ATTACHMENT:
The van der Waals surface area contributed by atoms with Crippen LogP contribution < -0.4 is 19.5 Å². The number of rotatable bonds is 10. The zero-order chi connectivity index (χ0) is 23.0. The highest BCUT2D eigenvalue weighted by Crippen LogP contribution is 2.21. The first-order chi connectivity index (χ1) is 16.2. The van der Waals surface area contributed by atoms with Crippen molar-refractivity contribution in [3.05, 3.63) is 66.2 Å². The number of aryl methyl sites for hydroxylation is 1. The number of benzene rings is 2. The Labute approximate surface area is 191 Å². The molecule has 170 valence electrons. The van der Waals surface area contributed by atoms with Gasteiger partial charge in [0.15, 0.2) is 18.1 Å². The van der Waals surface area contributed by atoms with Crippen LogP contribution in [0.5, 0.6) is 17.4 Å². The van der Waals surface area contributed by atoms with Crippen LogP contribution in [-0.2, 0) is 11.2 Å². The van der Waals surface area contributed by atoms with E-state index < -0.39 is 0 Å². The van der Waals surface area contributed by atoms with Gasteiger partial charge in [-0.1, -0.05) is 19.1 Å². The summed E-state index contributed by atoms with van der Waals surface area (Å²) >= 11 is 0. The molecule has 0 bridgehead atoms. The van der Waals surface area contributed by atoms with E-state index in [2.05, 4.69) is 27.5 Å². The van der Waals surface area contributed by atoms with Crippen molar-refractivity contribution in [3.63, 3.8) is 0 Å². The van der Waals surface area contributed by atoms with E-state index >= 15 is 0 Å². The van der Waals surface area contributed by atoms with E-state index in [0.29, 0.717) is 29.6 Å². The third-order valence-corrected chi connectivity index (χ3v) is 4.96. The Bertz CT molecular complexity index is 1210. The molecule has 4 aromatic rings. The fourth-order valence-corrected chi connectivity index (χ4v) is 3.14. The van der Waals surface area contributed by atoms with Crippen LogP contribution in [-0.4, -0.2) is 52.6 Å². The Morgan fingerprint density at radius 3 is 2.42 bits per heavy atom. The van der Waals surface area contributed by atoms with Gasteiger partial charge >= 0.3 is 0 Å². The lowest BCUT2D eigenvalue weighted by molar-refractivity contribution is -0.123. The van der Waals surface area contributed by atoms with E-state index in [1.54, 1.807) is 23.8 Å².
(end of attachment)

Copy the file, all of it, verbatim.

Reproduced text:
The van der Waals surface area contributed by atoms with Crippen LogP contribution < -0.4 is 19.5 Å². The number of rotatable bonds is 10. The zero-order chi connectivity index (χ0) is 23.0. The highest BCUT2D eigenvalue weighted by Crippen LogP contribution is 2.21. The first-order chi connectivity index (χ1) is 16.2. The van der Waals surface area contributed by atoms with Crippen molar-refractivity contribution in [3.05, 3.63) is 66.2 Å². The number of aryl methyl sites for hydroxylation is 1. The number of benzene rings is 2. The Labute approximate surface area is 191 Å². The molecule has 170 valence electrons. The van der Waals surface area contributed by atoms with Gasteiger partial charge in [0.15, 0.2) is 18.1 Å². The van der Waals surface area contributed by atoms with Crippen LogP contribution in [0.5, 0.6) is 17.4 Å². The van der Waals surface area contributed by atoms with Crippen LogP contribution in [-0.2, 0) is 11.2 Å². The van der Waals surface area contributed by atoms with E-state index < -0.39 is 0 Å². The van der Waals surface area contributed by atoms with Gasteiger partial charge in [-0.1, -0.05) is 19.1 Å². The summed E-state index contributed by atoms with van der Waals surface area (Å²) >= 11 is 0. The molecule has 0 bridgehead atoms. The van der Waals surface area contributed by atoms with E-state index in [2.05, 4.69) is 27.5 Å². The van der Waals surface area contributed by atoms with Crippen molar-refractivity contribution in [3.63, 3.8) is 0 Å². The van der Waals surface area contributed by atoms with E-state index >= 15 is 0 Å². The van der Waals surface area contributed by atoms with E-state index in [0.29, 0.717) is 29.6 Å². The third-order valence-corrected chi connectivity index (χ3v) is 4.96. The Bertz CT molecular complexity index is 1210. The molecule has 4 aromatic rings. The fourth-order valence-corrected chi connectivity index (χ4v) is 3.14. The van der Waals surface area contributed by atoms with Crippen LogP contribution in [-0.4, -0.2) is 52.6 Å². The Morgan fingerprint density at radius 3 is 2.42 bits per heavy atom. The van der Waals surface area contributed by atoms with Gasteiger partial charge >= 0.3 is 0 Å². The lowest BCUT2D eigenvalue weighted by molar-refractivity contribution is -0.123. The van der Waals surface area contributed by atoms with E-state index in [1.54, 1.807) is 23.8 Å².